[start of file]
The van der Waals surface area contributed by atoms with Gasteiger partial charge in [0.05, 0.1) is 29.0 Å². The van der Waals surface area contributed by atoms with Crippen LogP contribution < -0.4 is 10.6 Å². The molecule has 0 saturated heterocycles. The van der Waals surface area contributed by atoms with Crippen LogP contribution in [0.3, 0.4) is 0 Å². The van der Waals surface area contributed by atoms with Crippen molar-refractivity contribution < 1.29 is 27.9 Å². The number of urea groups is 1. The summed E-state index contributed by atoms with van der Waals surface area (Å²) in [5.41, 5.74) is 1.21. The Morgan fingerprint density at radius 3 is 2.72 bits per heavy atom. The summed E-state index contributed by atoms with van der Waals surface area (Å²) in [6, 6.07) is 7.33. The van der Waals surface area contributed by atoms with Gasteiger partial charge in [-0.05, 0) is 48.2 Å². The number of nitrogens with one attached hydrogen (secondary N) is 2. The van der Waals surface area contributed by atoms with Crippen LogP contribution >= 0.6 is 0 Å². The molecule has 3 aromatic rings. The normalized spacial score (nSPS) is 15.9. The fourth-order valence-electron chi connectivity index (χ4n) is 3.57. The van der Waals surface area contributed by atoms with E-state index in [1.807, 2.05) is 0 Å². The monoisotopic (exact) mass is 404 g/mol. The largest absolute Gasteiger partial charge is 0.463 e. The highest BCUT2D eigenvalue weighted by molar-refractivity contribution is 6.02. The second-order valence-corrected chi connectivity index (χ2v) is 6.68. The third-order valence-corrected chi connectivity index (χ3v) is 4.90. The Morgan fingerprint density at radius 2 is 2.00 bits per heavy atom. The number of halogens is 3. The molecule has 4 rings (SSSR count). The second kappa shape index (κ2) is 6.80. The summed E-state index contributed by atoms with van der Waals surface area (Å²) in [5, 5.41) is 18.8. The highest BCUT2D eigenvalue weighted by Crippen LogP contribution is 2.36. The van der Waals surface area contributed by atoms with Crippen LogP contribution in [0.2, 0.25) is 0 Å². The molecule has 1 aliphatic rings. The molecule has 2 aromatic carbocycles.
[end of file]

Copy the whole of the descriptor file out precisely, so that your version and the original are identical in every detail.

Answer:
The van der Waals surface area contributed by atoms with Gasteiger partial charge in [0.05, 0.1) is 29.0 Å². The van der Waals surface area contributed by atoms with Crippen LogP contribution < -0.4 is 10.6 Å². The molecule has 0 saturated heterocycles. The van der Waals surface area contributed by atoms with Crippen LogP contribution in [0.3, 0.4) is 0 Å². The van der Waals surface area contributed by atoms with Crippen molar-refractivity contribution < 1.29 is 27.9 Å². The number of urea groups is 1. The summed E-state index contributed by atoms with van der Waals surface area (Å²) in [5.41, 5.74) is 1.21. The Morgan fingerprint density at radius 3 is 2.72 bits per heavy atom. The summed E-state index contributed by atoms with van der Waals surface area (Å²) in [6, 6.07) is 7.33. The van der Waals surface area contributed by atoms with Gasteiger partial charge in [-0.05, 0) is 48.2 Å². The number of nitrogens with one attached hydrogen (secondary N) is 2. The van der Waals surface area contributed by atoms with Crippen LogP contribution >= 0.6 is 0 Å². The molecule has 3 aromatic rings. The normalized spacial score (nSPS) is 15.9. The fourth-order valence-electron chi connectivity index (χ4n) is 3.57. The van der Waals surface area contributed by atoms with E-state index in [1.807, 2.05) is 0 Å². The monoisotopic (exact) mass is 404 g/mol. The largest absolute Gasteiger partial charge is 0.463 e. The highest BCUT2D eigenvalue weighted by molar-refractivity contribution is 6.02. The second-order valence-corrected chi connectivity index (χ2v) is 6.68. The third-order valence-corrected chi connectivity index (χ3v) is 4.90. The Morgan fingerprint density at radius 2 is 2.00 bits per heavy atom. The number of halogens is 3. The molecule has 4 rings (SSSR count). The second kappa shape index (κ2) is 6.80. The summed E-state index contributed by atoms with van der Waals surface area (Å²) in [5, 5.41) is 18.8. The highest BCUT2D eigenvalue weighted by Crippen LogP contribution is 2.36. The van der Waals surface area contributed by atoms with Crippen LogP contribution in [0.2, 0.25) is 0 Å². The molecule has 1 aliphatic rings. The molecule has 2 aromatic carbocycles.